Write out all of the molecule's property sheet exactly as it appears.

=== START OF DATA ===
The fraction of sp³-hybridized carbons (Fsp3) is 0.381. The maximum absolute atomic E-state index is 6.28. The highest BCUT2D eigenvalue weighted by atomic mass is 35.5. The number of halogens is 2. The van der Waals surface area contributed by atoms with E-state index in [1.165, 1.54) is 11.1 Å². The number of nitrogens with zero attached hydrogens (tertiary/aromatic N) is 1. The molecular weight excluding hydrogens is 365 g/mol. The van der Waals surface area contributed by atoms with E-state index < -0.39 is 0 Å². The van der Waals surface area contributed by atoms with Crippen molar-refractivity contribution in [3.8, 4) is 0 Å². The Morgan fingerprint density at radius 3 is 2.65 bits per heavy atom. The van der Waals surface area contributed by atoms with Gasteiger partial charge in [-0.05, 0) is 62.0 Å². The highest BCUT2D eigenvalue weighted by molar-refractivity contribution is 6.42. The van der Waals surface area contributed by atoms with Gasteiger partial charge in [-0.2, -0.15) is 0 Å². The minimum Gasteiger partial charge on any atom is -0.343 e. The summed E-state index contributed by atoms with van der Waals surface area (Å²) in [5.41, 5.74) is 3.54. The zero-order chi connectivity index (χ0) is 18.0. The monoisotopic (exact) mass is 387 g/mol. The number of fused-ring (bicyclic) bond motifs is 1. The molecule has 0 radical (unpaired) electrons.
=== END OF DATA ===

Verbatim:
The fraction of sp³-hybridized carbons (Fsp3) is 0.381. The maximum absolute atomic E-state index is 6.28. The highest BCUT2D eigenvalue weighted by atomic mass is 35.5. The number of halogens is 2. The van der Waals surface area contributed by atoms with E-state index in [1.165, 1.54) is 11.1 Å². The number of nitrogens with zero attached hydrogens (tertiary/aromatic N) is 1. The molecular weight excluding hydrogens is 365 g/mol. The van der Waals surface area contributed by atoms with E-state index < -0.39 is 0 Å². The van der Waals surface area contributed by atoms with Crippen molar-refractivity contribution in [3.8, 4) is 0 Å². The Morgan fingerprint density at radius 3 is 2.65 bits per heavy atom. The van der Waals surface area contributed by atoms with Gasteiger partial charge in [-0.05, 0) is 62.0 Å². The highest BCUT2D eigenvalue weighted by molar-refractivity contribution is 6.42. The van der Waals surface area contributed by atoms with Gasteiger partial charge in [-0.2, -0.15) is 0 Å². The minimum Gasteiger partial charge on any atom is -0.343 e. The summed E-state index contributed by atoms with van der Waals surface area (Å²) in [5.41, 5.74) is 3.54. The zero-order chi connectivity index (χ0) is 18.0. The monoisotopic (exact) mass is 387 g/mol. The number of fused-ring (bicyclic) bond motifs is 1. The molecule has 0 radical (unpaired) electrons.